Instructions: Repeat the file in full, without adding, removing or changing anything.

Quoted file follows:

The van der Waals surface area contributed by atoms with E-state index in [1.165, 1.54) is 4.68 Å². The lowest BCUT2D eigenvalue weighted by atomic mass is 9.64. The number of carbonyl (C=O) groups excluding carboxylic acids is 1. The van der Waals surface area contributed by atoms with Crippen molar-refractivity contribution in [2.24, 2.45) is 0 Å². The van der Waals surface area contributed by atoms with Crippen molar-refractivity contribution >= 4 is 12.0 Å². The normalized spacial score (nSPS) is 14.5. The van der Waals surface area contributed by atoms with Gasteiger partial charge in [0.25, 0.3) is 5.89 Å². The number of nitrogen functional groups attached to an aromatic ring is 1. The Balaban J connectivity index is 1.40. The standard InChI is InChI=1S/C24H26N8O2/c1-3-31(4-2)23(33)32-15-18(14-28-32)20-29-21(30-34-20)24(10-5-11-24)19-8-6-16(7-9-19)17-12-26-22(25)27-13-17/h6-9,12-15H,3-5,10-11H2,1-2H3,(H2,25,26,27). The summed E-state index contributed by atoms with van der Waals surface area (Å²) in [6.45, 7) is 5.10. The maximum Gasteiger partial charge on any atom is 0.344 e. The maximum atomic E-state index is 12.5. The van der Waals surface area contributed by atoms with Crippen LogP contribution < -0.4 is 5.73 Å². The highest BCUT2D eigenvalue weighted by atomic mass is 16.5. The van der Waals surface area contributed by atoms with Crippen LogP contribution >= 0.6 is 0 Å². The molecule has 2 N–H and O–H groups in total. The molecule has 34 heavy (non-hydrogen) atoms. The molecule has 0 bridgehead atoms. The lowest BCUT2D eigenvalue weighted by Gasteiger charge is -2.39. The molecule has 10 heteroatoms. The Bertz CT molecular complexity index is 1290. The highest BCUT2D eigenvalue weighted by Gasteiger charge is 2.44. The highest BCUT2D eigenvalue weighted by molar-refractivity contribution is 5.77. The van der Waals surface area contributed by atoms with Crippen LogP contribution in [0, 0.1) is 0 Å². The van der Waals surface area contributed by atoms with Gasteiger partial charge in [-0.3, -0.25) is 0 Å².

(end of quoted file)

The van der Waals surface area contributed by atoms with E-state index in [1.165, 1.54) is 4.68 Å². The lowest BCUT2D eigenvalue weighted by atomic mass is 9.64. The number of carbonyl (C=O) groups excluding carboxylic acids is 1. The van der Waals surface area contributed by atoms with Crippen molar-refractivity contribution in [2.24, 2.45) is 0 Å². The van der Waals surface area contributed by atoms with Crippen molar-refractivity contribution >= 4 is 12.0 Å². The normalized spacial score (nSPS) is 14.5. The van der Waals surface area contributed by atoms with Gasteiger partial charge in [0.25, 0.3) is 5.89 Å². The number of nitrogen functional groups attached to an aromatic ring is 1. The Balaban J connectivity index is 1.40. The standard InChI is InChI=1S/C24H26N8O2/c1-3-31(4-2)23(33)32-15-18(14-28-32)20-29-21(30-34-20)24(10-5-11-24)19-8-6-16(7-9-19)17-12-26-22(25)27-13-17/h6-9,12-15H,3-5,10-11H2,1-2H3,(H2,25,26,27). The summed E-state index contributed by atoms with van der Waals surface area (Å²) in [6.45, 7) is 5.10. The maximum Gasteiger partial charge on any atom is 0.344 e. The maximum atomic E-state index is 12.5. The van der Waals surface area contributed by atoms with Crippen LogP contribution < -0.4 is 5.73 Å². The highest BCUT2D eigenvalue weighted by atomic mass is 16.5. The van der Waals surface area contributed by atoms with Crippen LogP contribution >= 0.6 is 0 Å². The molecule has 2 N–H and O–H groups in total. The molecule has 34 heavy (non-hydrogen) atoms. The molecule has 0 bridgehead atoms. The lowest BCUT2D eigenvalue weighted by Gasteiger charge is -2.39. The molecule has 10 heteroatoms. The Bertz CT molecular complexity index is 1290. The highest BCUT2D eigenvalue weighted by Gasteiger charge is 2.44. The highest BCUT2D eigenvalue weighted by molar-refractivity contribution is 5.77. The van der Waals surface area contributed by atoms with Crippen LogP contribution in [0, 0.1) is 0 Å². The van der Waals surface area contributed by atoms with Gasteiger partial charge in [-0.3, -0.25) is 0 Å².